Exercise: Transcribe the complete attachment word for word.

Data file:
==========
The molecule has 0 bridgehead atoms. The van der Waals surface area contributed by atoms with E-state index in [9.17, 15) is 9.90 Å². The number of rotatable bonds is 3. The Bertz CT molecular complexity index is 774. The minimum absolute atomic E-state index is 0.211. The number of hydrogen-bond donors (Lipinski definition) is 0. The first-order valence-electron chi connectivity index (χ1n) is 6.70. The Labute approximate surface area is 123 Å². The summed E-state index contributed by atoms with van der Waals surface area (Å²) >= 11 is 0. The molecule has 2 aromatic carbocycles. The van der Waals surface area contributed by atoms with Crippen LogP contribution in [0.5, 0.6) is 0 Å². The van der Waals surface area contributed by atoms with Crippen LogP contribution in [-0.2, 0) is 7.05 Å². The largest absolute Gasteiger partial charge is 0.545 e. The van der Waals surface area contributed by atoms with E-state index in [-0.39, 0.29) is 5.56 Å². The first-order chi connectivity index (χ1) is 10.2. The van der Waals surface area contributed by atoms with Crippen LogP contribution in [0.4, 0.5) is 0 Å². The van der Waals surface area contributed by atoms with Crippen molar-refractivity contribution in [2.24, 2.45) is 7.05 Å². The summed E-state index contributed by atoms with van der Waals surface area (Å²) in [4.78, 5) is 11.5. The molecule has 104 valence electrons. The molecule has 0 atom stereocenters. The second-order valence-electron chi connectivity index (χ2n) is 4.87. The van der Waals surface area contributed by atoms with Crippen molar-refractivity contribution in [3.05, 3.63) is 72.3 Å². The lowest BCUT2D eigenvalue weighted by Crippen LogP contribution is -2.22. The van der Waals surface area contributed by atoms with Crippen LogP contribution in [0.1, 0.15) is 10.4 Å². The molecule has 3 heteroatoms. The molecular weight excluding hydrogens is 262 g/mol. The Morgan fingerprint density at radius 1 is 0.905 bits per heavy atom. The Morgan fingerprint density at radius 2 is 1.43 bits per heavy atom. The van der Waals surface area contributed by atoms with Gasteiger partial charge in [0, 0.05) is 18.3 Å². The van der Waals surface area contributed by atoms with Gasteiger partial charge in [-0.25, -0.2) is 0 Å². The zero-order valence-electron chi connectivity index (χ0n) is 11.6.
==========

The molecule has 0 bridgehead atoms. The van der Waals surface area contributed by atoms with E-state index in [9.17, 15) is 9.90 Å². The number of rotatable bonds is 3. The Bertz CT molecular complexity index is 774. The minimum absolute atomic E-state index is 0.211. The number of hydrogen-bond donors (Lipinski definition) is 0. The first-order valence-electron chi connectivity index (χ1n) is 6.70. The Labute approximate surface area is 123 Å². The summed E-state index contributed by atoms with van der Waals surface area (Å²) >= 11 is 0. The molecule has 2 aromatic carbocycles. The van der Waals surface area contributed by atoms with Crippen LogP contribution in [0.5, 0.6) is 0 Å². The van der Waals surface area contributed by atoms with Crippen LogP contribution in [-0.2, 0) is 7.05 Å². The largest absolute Gasteiger partial charge is 0.545 e. The van der Waals surface area contributed by atoms with E-state index in [-0.39, 0.29) is 5.56 Å². The first-order chi connectivity index (χ1) is 10.2. The van der Waals surface area contributed by atoms with Crippen LogP contribution in [0.4, 0.5) is 0 Å². The van der Waals surface area contributed by atoms with Crippen molar-refractivity contribution in [2.24, 2.45) is 7.05 Å². The summed E-state index contributed by atoms with van der Waals surface area (Å²) in [4.78, 5) is 11.5. The molecule has 104 valence electrons. The molecule has 0 atom stereocenters. The second-order valence-electron chi connectivity index (χ2n) is 4.87. The van der Waals surface area contributed by atoms with Crippen molar-refractivity contribution in [3.05, 3.63) is 72.3 Å². The lowest BCUT2D eigenvalue weighted by Crippen LogP contribution is -2.22. The van der Waals surface area contributed by atoms with Crippen LogP contribution in [0.1, 0.15) is 10.4 Å². The molecule has 3 heteroatoms. The molecular weight excluding hydrogens is 262 g/mol. The Morgan fingerprint density at radius 1 is 0.905 bits per heavy atom. The Morgan fingerprint density at radius 2 is 1.43 bits per heavy atom. The van der Waals surface area contributed by atoms with Gasteiger partial charge in [0, 0.05) is 18.3 Å². The van der Waals surface area contributed by atoms with Gasteiger partial charge in [-0.25, -0.2) is 0 Å². The zero-order valence-electron chi connectivity index (χ0n) is 11.6.